Flashcards in Parkinsonism and Movement Disorders Deck (28):
what is role of basal ganglia?
involved in initiation of movements and modulation of movement
they receive input from cerebral cortex, process it and relay it back to cerebral cortex via thalamus
what is the most common neurodegenerative disease?
what is cause of parkinson's?
it is mostly idiopathic with some link to genetic and environmental factors
what is the pathological hallmark of parkinsons?
sections through brainstem reveal loss of the normally dark pigment in the substantia nigra and locus coeruleus
this pigment loss correlates with dopaminergic cell loss
what is a neurohistological hallmark of PD?
what are the motor symptoms of PD?
what are the non motor symptoms of PD?
cognitive impairment - dementia
approx 60% loss of dopaminergic neurones results in PD - where are these neurones actually lost from?
pars compacta region of substantia nigra
what are the 2 broad subtypes of PD motor symptoms?
tremor dominant (with absence of other motor symptoms)
non-tremor dominant (such as akinetic-rigid syndrome)
what are essential features for a diagnosis of PD?
bradykinesia (unilateral onset) and one more of:
rigidity (cogwheel or lead-pipe)
what are additional motor features which could aid diagnosis of PD?
stooped, fixed posture
hypomimia ("masked face")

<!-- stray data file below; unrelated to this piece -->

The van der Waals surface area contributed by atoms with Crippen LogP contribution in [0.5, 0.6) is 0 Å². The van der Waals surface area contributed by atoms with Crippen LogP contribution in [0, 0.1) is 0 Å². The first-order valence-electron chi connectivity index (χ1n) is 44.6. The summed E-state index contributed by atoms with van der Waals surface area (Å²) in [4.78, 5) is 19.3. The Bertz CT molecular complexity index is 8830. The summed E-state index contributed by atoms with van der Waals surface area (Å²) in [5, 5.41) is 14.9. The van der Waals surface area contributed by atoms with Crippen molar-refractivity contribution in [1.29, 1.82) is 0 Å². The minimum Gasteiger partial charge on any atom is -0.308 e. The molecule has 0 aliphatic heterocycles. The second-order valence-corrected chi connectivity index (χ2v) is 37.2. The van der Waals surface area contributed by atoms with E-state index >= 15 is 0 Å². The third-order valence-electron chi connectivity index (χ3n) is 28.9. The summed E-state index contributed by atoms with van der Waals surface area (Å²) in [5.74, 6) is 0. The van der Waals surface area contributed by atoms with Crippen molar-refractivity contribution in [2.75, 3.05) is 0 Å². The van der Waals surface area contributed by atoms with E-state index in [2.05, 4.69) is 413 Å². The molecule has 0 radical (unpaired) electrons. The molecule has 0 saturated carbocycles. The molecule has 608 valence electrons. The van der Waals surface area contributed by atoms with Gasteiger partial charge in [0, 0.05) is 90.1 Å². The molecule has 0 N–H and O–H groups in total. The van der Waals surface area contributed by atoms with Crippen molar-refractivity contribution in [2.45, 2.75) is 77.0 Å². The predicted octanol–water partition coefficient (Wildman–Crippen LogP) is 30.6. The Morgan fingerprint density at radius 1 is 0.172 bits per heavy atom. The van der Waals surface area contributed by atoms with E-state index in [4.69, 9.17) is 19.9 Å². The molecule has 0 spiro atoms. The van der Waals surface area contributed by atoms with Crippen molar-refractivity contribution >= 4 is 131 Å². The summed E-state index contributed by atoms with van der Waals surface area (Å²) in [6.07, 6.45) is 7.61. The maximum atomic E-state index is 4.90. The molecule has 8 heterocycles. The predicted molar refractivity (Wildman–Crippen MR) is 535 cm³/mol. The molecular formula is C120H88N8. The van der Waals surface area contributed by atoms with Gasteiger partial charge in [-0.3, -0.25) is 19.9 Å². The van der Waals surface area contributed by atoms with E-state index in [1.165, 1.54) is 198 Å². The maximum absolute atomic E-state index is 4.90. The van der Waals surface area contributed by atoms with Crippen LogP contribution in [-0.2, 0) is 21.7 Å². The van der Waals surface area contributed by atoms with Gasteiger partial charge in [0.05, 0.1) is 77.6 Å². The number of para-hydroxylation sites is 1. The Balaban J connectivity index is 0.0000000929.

short-stepped gait (+/- festination)
what are additional non-motor features which could aid diagnosis of PD?
late onset hyposmia
depression and anxiety
subtle mental or cognitive impairment
how do you confirm PD diagnosis?
no alternative explanation
what should patients not present with?
early-onset bulbar problems, dementia and hallucinations, preferential involvement of lower limb
prominent eye movement disorder
intrusive early autonomic problems
diagnostic tests usually not needed but what could possibly be helpful?
structural brain imaging
SPECT (DaTSCAN) - normal is comma shaped. Period shape = possible PD
do patients with PD have increased life span?
no - decreased
what is risk factors for PD?
positive family history (if <40 = probably genetic cause)
environmental factors (pesticide, head injury, rural living, b blocker use, agricultural occupation, well water drinking)
what environmental factors decrease risk of PD?
what is the most relevant genes in PD?
autosomal dominant = LRRK2
autosomal recessive = PARKIN
what drugs can be used to symptomatically treat PD by enhancing intracerebral dopamine or stimulate dopamine receptors?
monoamine oxydase type B inhibitors
amantadine (less common)
when should treatment be initiated?
when symptoms cause disability or discomfort
what symptoms respond reliably to dopaminergic treatment early in disease?
bradykinesia and rigidity
tremor is inconsistently responsive to dopamine replacement - what could be more effective?
why reluctant to use these?
nasty side effects
what are side effects of dopamine agonist and levodopa?
what behaviours associated with dopamine agonist?
impulse control disorders inc pathological gambling
when should dopamine agonists be avoided?
patients with history of addiction, obsessive-compulsive disorders and impulse personality
why should dopamine agonists not be prescribed in elderly?
because they are also associated with hallucination
especially shouldnt be given in those with cognitive impairment